* Euro firms as ECB holds rates, on strong Spain bond sale
* But market wary that ECB may hint at future rate cut
* ECB's Draghi news conference due at 1330 GMT
* BOJ easing expectations keep pressure on yen
By Jessica Mortimer
LONDON, Jan 10 (Reuters) - The euro rose against the dollar and the yen on Thursday after the European Central Bank left interest rates on hold and following strong demand at an auction of Spanish debt.
Traders said the euro gained as some in the market had positioned for a small risk that the ECB may cut rates.
Still, market participants were wary that the ECB may signal further rate cuts in the coming months at a news conference from ECB President Mario Draghi at 1330 GMT.
The euro rose 0.4 percent to a session high of 1.3118, having broken above reported stop loss buy orders around $1.3110. This brought it closer towards a high hit on Tuesday of $1.3140.
"The euro could suffer if the ECB anticipates a rate cut in the future," said Asmara Jamaleh, currency strategist at Intesa Sanpaolo in Milan.
"But I think the falls will be short-lived because this would be likely to be the last rate cut and it could also help growth in the euro zone," she said, adding that she forecasts the euro to rise to $1.35 by the middle of 2013.
The euro extended earlier gains following solid demand at a sale of mostly two-year Spanish debt, which caused Spain's benchmark 10-year bond yields to fall to a 10-month low.
If increased concerns about the prospect of a rate cut push the euro lower, analysts said it has solid chart support around $1.30, with traders reporting demand from Asian central banks to buy the currency before that, at around $1.3040.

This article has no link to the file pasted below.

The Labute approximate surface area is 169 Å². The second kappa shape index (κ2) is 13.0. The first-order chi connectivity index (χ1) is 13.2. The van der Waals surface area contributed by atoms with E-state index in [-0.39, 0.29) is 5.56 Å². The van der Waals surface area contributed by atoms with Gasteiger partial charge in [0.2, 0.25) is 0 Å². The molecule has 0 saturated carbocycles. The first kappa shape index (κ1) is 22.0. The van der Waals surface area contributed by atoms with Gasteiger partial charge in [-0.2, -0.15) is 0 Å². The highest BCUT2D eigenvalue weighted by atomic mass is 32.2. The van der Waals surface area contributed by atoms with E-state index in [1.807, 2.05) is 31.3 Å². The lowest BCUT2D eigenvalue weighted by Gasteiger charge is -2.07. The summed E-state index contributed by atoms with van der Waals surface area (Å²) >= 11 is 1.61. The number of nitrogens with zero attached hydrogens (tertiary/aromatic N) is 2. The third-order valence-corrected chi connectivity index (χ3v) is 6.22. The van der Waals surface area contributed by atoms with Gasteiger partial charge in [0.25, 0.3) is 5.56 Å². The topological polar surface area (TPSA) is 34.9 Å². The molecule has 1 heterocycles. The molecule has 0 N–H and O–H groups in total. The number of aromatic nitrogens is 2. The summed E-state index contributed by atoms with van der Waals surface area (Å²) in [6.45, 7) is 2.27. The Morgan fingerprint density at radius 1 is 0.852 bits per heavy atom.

"The market is awaiting signals from the ECB over how serious it is on delivering further near-term policy easing. Depending on the rhetoric used in the press conference, the euro is either going to hold the $1.31 ground or to slip back towards $1.30," said Alexandre Dolci, FX strategist at BBVA.
"The Spanish bond auction was better than expected and that saw the euro rise," he added.
Against the yen, the euro rose 0.8 percent to hit a session high of 115.85 yen, bringing it close to an 18-month high of 115.995 yen hit in early January.
Elsewhere, sterling edged up marginally against the dollar after the Bank of England left interest rates and its quantitative easing target unchanged. It was last up 0.2 percent at $1.6052.
The dollar neared a 2-1/2-year high against the yen on Thursday, with the Japanese currency looking susceptible to further losses on increasing bets of easier policy by the Bank of Japan.
The dollar was up 0.4 percent on the day at 88.23 yen , not far from 88.48 yen hit on Friday, its highest level since July 2010. The yen gave up most of its gains earlier this week.
Data showing strong export growth in China also knocked the low-yielding yen as investors sought higher-yielding and growth-linked currencies like the Australian dollar, which rose to a four-month high versus the U.S. dollar and a four-year high against the yen.
"We can definitely see the trend of yen weakness continue," said Peter Kinsella, currency strategist at Commerzbank.
"Data for China last night was very good and that was good for risk in general and bad for safe-haven currencies, like the yen, which weakened on the back of that. The BOJ increasing its inflation target poses a further risk to the yen."
The Australian currency rose around 0.7 percent against the U.S. dollar to hit a high of US$1.0587.
Traders reported strong demand for options betting on further yen weakness, with one-month dollar/yen implied volatility - a measure of expected price movement - rising to its highest since March 2012.
One-month risk reversals showed demand to buy yen puts - or bets on the yen falling - gained sharply to 0.95, up from around 0.4 at the start of the week.
Yen moves will probably be volatile ahead of the BOJ's Jan. 21-22 policy meeting.